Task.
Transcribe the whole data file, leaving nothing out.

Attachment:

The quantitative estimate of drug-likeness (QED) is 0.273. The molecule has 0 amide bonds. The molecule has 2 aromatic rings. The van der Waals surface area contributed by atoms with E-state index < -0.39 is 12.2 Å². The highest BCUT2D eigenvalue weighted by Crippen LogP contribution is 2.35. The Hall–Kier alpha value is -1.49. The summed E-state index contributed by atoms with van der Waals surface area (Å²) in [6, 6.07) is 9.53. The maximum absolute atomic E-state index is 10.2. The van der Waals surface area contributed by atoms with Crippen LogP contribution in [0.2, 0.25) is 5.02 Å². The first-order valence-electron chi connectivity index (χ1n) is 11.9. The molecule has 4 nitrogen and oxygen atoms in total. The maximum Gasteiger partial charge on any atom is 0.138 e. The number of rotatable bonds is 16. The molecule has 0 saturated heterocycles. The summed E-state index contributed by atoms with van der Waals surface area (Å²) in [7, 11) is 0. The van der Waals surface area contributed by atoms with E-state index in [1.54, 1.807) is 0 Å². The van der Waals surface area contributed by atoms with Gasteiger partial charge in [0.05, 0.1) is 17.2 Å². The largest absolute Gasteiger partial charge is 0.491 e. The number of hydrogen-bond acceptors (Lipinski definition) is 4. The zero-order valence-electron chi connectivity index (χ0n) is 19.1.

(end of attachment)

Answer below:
The quantitative estimate of drug-likeness (QED) is 0.273. The molecule has 0 amide bonds. The molecule has 2 aromatic rings. The van der Waals surface area contributed by atoms with E-state index < -0.39 is 12.2 Å². The highest BCUT2D eigenvalue weighted by Crippen LogP contribution is 2.35. The Hall–Kier alpha value is -1.49. The summed E-state index contributed by atoms with van der Waals surface area (Å²) in [6, 6.07) is 9.53. The maximum absolute atomic E-state index is 10.2. The van der Waals surface area contributed by atoms with Crippen LogP contribution in [0.2, 0.25) is 5.02 Å². The first-order valence-electron chi connectivity index (χ1n) is 11.9. The molecule has 4 nitrogen and oxygen atoms in total. The maximum Gasteiger partial charge on any atom is 0.138 e. The number of rotatable bonds is 16. The molecule has 0 saturated heterocycles. The summed E-state index contributed by atoms with van der Waals surface area (Å²) in [7, 11) is 0. The van der Waals surface area contributed by atoms with E-state index in [1.54, 1.807) is 0 Å². The van der Waals surface area contributed by atoms with Gasteiger partial charge in [0.05, 0.1) is 17.2 Å². The largest absolute Gasteiger partial charge is 0.491 e. The number of hydrogen-bond acceptors (Lipinski definition) is 4. The zero-order valence-electron chi connectivity index (χ0n) is 19.1.